The Football Association will invest a record £260m into the grassroots game over the next four years.
It is a £60m increase on the funding allotted for the previous four-year period, which ended this summer.
The FA plans to improve facilities and coaching in the amateur game, as well as increase the number of people taking part – although critics have suggested the funding is insufficient.
Chief executive Martin Glenn said: “Our goals are ambitious, but achievable.”
Glenn, speaking at the launch of the National Game Strategy for Participation and Development, added: “There are challenges facing grassroots football both in terms of facilities and coaching.
Background to the grassroots debate
“Today we have set out how we will tackle the challenges head on.”
The FA’s £260m input will be supported by a further multi-million pound investment, which will also help establish 30 new city hubs across England – featuring 4G pitches and new facilities.
Birmingham, Liverpool and Manchester are among the cities to declare an interest in hosting the hubs.
Glenn said cost-cutting initiatives, including redundancies, would help fund the investment.
“The FA has grown up doing a lot of things for a lot of people,” he said. “What we want to do is focus more on football – there is an opportunity to put football projects first.”
The announcement comes amid continuing fears about the state of grassroots football in England.
Kenny Saunders, the founder of the Save Grass Roots Football campaign , believes the investment falls short of that required to improve football at grassroots level.
“It is not good enough,” he told BBC Sport. “Football and grassroots football in this country is in massive crisis. [FA chairman] Greg Dyke himself has admitted that.
“There are teams and leagues folding left, right and centre and in four years we will lose many, many more to affordability. Four years is a long time and I am not prepared to wait for another FA strategy to fail.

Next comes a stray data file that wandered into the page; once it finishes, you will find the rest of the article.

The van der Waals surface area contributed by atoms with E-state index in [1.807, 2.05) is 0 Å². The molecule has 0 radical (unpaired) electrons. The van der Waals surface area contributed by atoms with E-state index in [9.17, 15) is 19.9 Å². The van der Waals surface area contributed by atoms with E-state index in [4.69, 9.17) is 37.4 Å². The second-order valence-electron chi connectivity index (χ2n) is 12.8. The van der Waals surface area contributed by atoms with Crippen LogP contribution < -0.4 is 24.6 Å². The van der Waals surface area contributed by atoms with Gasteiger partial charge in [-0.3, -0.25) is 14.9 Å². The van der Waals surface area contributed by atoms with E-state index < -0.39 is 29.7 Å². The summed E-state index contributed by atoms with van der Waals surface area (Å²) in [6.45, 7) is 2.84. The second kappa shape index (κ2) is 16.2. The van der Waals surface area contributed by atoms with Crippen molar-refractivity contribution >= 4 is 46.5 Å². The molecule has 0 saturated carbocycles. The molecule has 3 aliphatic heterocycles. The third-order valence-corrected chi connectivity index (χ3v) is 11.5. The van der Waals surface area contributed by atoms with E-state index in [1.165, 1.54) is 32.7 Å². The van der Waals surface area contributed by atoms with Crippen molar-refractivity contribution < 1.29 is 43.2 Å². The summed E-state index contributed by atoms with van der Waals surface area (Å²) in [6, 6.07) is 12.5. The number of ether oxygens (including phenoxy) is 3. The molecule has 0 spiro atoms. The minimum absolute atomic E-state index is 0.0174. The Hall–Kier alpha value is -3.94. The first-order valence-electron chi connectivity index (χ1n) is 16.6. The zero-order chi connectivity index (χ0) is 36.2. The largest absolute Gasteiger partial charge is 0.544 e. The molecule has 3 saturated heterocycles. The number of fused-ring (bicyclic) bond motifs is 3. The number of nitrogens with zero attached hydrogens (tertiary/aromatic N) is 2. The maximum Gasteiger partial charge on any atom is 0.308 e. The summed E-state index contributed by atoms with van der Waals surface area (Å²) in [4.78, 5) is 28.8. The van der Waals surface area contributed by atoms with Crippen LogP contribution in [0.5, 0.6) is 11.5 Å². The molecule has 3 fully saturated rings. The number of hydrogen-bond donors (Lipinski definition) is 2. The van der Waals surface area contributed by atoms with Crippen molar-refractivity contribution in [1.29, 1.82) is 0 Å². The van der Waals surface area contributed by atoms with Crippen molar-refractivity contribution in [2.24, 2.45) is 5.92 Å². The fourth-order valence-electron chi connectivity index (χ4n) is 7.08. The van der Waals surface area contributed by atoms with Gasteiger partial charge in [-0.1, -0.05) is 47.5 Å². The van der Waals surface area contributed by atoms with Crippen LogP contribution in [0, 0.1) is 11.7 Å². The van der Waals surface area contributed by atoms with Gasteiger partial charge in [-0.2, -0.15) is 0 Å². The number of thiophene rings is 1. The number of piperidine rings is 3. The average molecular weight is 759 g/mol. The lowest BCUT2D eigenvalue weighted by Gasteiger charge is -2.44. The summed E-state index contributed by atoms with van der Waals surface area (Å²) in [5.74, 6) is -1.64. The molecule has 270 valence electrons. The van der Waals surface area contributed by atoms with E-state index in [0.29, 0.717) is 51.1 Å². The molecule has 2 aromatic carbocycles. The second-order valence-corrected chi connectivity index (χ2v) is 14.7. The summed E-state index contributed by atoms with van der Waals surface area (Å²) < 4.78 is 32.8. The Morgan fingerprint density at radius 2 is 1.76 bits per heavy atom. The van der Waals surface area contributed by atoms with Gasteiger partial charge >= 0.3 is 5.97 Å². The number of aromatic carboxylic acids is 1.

“You don’t build a house from the roof, you build it from the foundations. For years, the FA has looked after the top of the pyramid and the bottom has been forgotten about. This money will not touch the sides.
“It is not just about producing the next Steven Gerrard or Wayne Rooney. It is about keeping kids in the greatest game that has ever been formed and off the streets, away from gun crime and obesity.”
The Premier League has agreed a new £5.1bn three-season domestic TV rights deal, starting from 2016-17, from which it will give £56m a year to grassroots football.
There is also concern about the number of English players regularly starting for Premier League clubs. On the opening weekend of this season, 73 of the 220 players who started for the 20 top-flight clubs were English, leading FA chairman Dyke to suggest they were an “endangered species”.
In 2013, Dyke created a commission with the aim to increase the number of English players in the Premier League to 45% by 2022.
In March of this year, the 68-year-old revealed that Premier League clubs had agreed to a consultation over his proposed changes to home-grown player rules, which include tightening restrictions on work permits and increasing the number of home-grown players in a club’s first-team squad.